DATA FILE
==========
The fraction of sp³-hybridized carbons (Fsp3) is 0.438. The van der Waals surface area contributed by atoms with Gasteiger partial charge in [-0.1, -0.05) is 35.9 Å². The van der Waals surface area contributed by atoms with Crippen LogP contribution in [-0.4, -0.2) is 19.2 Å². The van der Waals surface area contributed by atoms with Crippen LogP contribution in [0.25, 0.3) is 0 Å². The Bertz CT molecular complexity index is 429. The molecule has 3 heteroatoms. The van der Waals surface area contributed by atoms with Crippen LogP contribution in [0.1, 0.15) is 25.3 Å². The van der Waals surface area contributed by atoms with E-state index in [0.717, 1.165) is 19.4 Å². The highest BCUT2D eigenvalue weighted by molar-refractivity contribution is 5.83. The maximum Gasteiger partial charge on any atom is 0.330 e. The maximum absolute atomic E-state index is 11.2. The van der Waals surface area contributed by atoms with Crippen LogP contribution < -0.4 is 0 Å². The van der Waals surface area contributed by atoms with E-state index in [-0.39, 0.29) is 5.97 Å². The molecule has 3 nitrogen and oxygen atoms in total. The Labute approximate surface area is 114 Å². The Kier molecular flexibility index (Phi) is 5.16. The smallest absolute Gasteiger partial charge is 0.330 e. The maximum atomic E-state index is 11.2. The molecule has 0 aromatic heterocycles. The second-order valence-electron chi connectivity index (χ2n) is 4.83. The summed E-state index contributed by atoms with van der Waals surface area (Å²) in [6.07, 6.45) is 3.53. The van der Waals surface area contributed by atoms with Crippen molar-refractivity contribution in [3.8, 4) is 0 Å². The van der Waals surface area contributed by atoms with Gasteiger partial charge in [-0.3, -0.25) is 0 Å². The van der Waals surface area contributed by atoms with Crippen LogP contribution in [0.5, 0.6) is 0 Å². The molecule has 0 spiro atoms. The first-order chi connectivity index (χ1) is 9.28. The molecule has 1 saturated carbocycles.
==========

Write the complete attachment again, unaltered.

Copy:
The fraction of sp³-hybridized carbons (Fsp3) is 0.438. The van der Waals surface area contributed by atoms with Gasteiger partial charge in [-0.1, -0.05) is 35.9 Å². The van der Waals surface area contributed by atoms with Crippen LogP contribution in [-0.4, -0.2) is 19.2 Å². The van der Waals surface area contributed by atoms with Crippen LogP contribution in [0.25, 0.3) is 0 Å². The Bertz CT molecular complexity index is 429. The molecule has 3 heteroatoms. The van der Waals surface area contributed by atoms with Crippen LogP contribution in [0.1, 0.15) is 25.3 Å². The van der Waals surface area contributed by atoms with E-state index in [0.717, 1.165) is 19.4 Å². The highest BCUT2D eigenvalue weighted by molar-refractivity contribution is 5.83. The maximum Gasteiger partial charge on any atom is 0.330 e. The maximum absolute atomic E-state index is 11.2. The van der Waals surface area contributed by atoms with Crippen LogP contribution < -0.4 is 0 Å². The van der Waals surface area contributed by atoms with E-state index in [-0.39, 0.29) is 5.97 Å². The molecule has 3 nitrogen and oxygen atoms in total. The Labute approximate surface area is 114 Å². The Kier molecular flexibility index (Phi) is 5.16. The smallest absolute Gasteiger partial charge is 0.330 e. The maximum atomic E-state index is 11.2. The molecule has 0 aromatic heterocycles. The second-order valence-electron chi connectivity index (χ2n) is 4.83. The summed E-state index contributed by atoms with van der Waals surface area (Å²) in [6.07, 6.45) is 3.53. The van der Waals surface area contributed by atoms with Crippen molar-refractivity contribution in [3.8, 4) is 0 Å². The van der Waals surface area contributed by atoms with Gasteiger partial charge in [-0.3, -0.25) is 0 Å². The van der Waals surface area contributed by atoms with Crippen LogP contribution in [0.5, 0.6) is 0 Å². The molecule has 0 spiro atoms. The first-order chi connectivity index (χ1) is 9.28. The molecule has 1 saturated carbocycles.